There’s absolutely nothing wrong with having female characters who are unambiguous about wanting and pursuing abortions, and their invisibility in popular culture in some respects makes this sequence remarkable. But the movie undermines Shaw’s refusal to become a host, potentially sacrificed to the alien within her, and her very unambiguous reaction to what is effectively a forced pregnancy. While she locks the alien in the medpod and has it sterilized, she does not kill it. And in the world of the movie, her mistake or omission turns out to be be the very thing that saves her life. Shaw’s monstrous child kills the Engineer who wants to kill her in an attack that can only be described as an evocation of tentacle rape scenarios. A denial of Shaw’s bodily autonomy gives life to the thing that saves her through violation of someone else’s bodily autonomy, a visually overwhelming depiction of penetration. That act is similarly generative, a rape that creates sin in the form of the xenomorph, which will come to haunt humanity’s nightmares. But Shaw remains pure, her life saved and her work able to continue by her failure to exercise pure autonomy over her body and the products of it.
And when she leaves on what is meant to be an inspirational journey at the end of the movie, her optimism leavened with sad wisdom, her companion is the man who violated her body in the first place. It’s true that David gives her a warning that helps save her life, that he returns her cross to her, that he has information she needs to continue her search. And however much I may believe that her decision defies logic, that by the scientific or sin-made-manifest rules of the movie, she should die on the way to the Engineers’ home planet making a sequel impossible, that is what Elizabeth Shaw wants, and fictional or not, I have to grant that she does want that. But it makes me ill to see her fly off with a man who, knowingly or no, set up the conditions for her to be unwittingly subjected to a monstrous pregnancy, who forcibly (if temporarily) denies her the ability to terminate that pregnancy, and then when she is able to rid herself of the thing incubating inside her, mocks the ordeal he helped subject her to: “I didn’t think you had it in you,” he tells her with a smooth malevolence. “Sorry. Poor choice of words.”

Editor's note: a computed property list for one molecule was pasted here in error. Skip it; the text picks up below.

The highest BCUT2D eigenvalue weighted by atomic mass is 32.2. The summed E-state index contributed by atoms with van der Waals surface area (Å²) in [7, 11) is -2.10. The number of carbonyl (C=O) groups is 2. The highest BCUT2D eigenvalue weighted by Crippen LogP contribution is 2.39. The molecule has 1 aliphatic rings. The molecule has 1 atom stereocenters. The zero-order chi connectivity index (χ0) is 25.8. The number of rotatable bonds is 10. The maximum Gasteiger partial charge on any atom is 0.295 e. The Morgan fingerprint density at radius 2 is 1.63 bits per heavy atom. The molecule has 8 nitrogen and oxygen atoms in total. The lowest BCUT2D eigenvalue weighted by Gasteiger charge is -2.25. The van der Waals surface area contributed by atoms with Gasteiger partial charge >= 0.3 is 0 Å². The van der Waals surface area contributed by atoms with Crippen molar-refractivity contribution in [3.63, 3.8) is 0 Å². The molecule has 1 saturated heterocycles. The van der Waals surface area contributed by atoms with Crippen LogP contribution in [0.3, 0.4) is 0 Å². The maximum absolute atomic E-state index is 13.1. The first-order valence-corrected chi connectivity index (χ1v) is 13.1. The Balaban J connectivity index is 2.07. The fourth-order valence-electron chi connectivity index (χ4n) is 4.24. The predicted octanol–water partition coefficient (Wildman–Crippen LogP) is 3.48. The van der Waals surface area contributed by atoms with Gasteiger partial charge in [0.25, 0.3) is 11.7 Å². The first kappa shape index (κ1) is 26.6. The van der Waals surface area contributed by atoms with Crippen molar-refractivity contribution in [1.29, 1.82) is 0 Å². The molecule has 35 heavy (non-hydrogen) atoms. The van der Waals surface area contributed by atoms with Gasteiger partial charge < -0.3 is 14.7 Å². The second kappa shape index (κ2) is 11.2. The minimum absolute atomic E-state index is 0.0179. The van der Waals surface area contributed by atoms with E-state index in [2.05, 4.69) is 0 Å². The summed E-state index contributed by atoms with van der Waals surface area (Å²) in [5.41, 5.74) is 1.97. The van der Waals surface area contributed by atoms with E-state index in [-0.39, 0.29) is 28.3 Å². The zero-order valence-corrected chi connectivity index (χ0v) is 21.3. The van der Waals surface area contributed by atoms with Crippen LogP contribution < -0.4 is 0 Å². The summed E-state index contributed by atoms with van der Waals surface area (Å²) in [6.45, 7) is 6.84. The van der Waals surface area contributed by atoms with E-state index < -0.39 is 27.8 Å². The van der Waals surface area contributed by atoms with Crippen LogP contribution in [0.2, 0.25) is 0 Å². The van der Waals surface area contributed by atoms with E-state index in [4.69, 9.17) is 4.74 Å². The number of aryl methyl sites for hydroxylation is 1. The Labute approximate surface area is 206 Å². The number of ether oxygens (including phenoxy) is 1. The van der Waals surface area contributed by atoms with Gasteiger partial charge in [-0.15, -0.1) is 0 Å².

David’s ability to do Shaw harm may be minimized now that he’s been torn apart, and Shaw’s treatment of his damaged body with more care than he ever showed her whole one is a gentle rebuke to the horrible things he visited on her. But there’s something deeply fatalistic about her decision to forgive him — or at least to take him on as a collaborator — without a reckoning of the immense harm he’s done her, his manipulation of her medical history, her body, her mission. In Aliens, Ripley’s allowed to distrust Bishop after Ash betrayed her, and Bishop’s heroism is earned through patience, respect for Ripley, and sacrifice in support of their joint cause. But in Prometheus, a movie at least theoretically about the search for our essential selves and lost truths, rape culture and accommodation with patriarchy are things we carry with us on the journey, oozing heads packed away out of queasy sight in a Duffle bag.